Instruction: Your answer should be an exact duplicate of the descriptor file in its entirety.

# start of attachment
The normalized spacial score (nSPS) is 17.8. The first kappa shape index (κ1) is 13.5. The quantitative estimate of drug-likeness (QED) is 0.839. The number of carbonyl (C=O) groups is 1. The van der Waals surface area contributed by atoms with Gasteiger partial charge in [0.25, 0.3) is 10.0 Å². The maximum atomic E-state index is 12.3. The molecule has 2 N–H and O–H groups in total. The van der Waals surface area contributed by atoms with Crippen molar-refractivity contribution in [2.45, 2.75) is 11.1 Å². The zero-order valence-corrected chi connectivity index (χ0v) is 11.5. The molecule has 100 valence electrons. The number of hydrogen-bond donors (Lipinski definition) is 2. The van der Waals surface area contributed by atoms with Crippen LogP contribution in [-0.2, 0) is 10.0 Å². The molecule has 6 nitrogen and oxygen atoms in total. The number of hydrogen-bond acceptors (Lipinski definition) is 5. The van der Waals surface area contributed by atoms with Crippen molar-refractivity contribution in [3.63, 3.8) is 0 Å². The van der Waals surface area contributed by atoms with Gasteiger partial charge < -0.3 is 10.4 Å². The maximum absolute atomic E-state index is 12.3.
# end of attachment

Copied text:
The normalized spacial score (nSPS) is 17.8. The first kappa shape index (κ1) is 13.5. The quantitative estimate of drug-likeness (QED) is 0.839. The number of carbonyl (C=O) groups is 1. The van der Waals surface area contributed by atoms with Gasteiger partial charge in [0.25, 0.3) is 10.0 Å². The maximum atomic E-state index is 12.3. The molecule has 2 N–H and O–H groups in total. The van der Waals surface area contributed by atoms with Crippen molar-refractivity contribution in [2.45, 2.75) is 11.1 Å². The zero-order valence-corrected chi connectivity index (χ0v) is 11.5. The molecule has 100 valence electrons. The number of hydrogen-bond donors (Lipinski definition) is 2. The van der Waals surface area contributed by atoms with Crippen LogP contribution in [-0.2, 0) is 10.0 Å². The molecule has 6 nitrogen and oxygen atoms in total. The number of hydrogen-bond acceptors (Lipinski definition) is 5. The van der Waals surface area contributed by atoms with Crippen molar-refractivity contribution in [3.63, 3.8) is 0 Å². The van der Waals surface area contributed by atoms with Gasteiger partial charge < -0.3 is 10.4 Å². The maximum absolute atomic E-state index is 12.3.